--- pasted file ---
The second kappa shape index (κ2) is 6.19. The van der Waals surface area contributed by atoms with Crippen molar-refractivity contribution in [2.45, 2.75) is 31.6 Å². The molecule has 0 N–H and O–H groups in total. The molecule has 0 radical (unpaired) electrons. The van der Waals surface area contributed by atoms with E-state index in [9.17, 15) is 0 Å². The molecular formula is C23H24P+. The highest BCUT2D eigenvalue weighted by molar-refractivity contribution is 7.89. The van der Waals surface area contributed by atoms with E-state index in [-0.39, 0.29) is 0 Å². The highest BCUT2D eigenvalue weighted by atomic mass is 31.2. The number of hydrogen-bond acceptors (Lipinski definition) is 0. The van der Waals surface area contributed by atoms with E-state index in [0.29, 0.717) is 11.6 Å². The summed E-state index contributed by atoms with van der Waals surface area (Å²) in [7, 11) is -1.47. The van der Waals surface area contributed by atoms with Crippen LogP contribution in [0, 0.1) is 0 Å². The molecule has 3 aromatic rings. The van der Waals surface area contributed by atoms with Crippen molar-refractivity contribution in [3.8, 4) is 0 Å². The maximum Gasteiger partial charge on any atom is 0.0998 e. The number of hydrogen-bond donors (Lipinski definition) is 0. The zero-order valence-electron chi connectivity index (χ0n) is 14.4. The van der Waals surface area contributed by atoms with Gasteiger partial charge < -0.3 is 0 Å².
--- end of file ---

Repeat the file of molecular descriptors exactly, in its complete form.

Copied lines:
The second kappa shape index (κ2) is 6.19. The van der Waals surface area contributed by atoms with Crippen molar-refractivity contribution in [2.45, 2.75) is 31.6 Å². The molecule has 0 N–H and O–H groups in total. The molecule has 0 radical (unpaired) electrons. The van der Waals surface area contributed by atoms with E-state index in [9.17, 15) is 0 Å². The molecular formula is C23H24P+. The highest BCUT2D eigenvalue weighted by molar-refractivity contribution is 7.89. The van der Waals surface area contributed by atoms with E-state index in [-0.39, 0.29) is 0 Å². The highest BCUT2D eigenvalue weighted by atomic mass is 31.2. The number of hydrogen-bond acceptors (Lipinski definition) is 0. The van der Waals surface area contributed by atoms with E-state index in [0.29, 0.717) is 11.6 Å². The summed E-state index contributed by atoms with van der Waals surface area (Å²) in [7, 11) is -1.47. The van der Waals surface area contributed by atoms with Crippen LogP contribution in [0, 0.1) is 0 Å². The molecule has 3 aromatic rings. The van der Waals surface area contributed by atoms with Crippen molar-refractivity contribution in [3.8, 4) is 0 Å². The maximum Gasteiger partial charge on any atom is 0.0998 e. The number of hydrogen-bond donors (Lipinski definition) is 0. The zero-order valence-electron chi connectivity index (χ0n) is 14.4. The van der Waals surface area contributed by atoms with Gasteiger partial charge < -0.3 is 0 Å².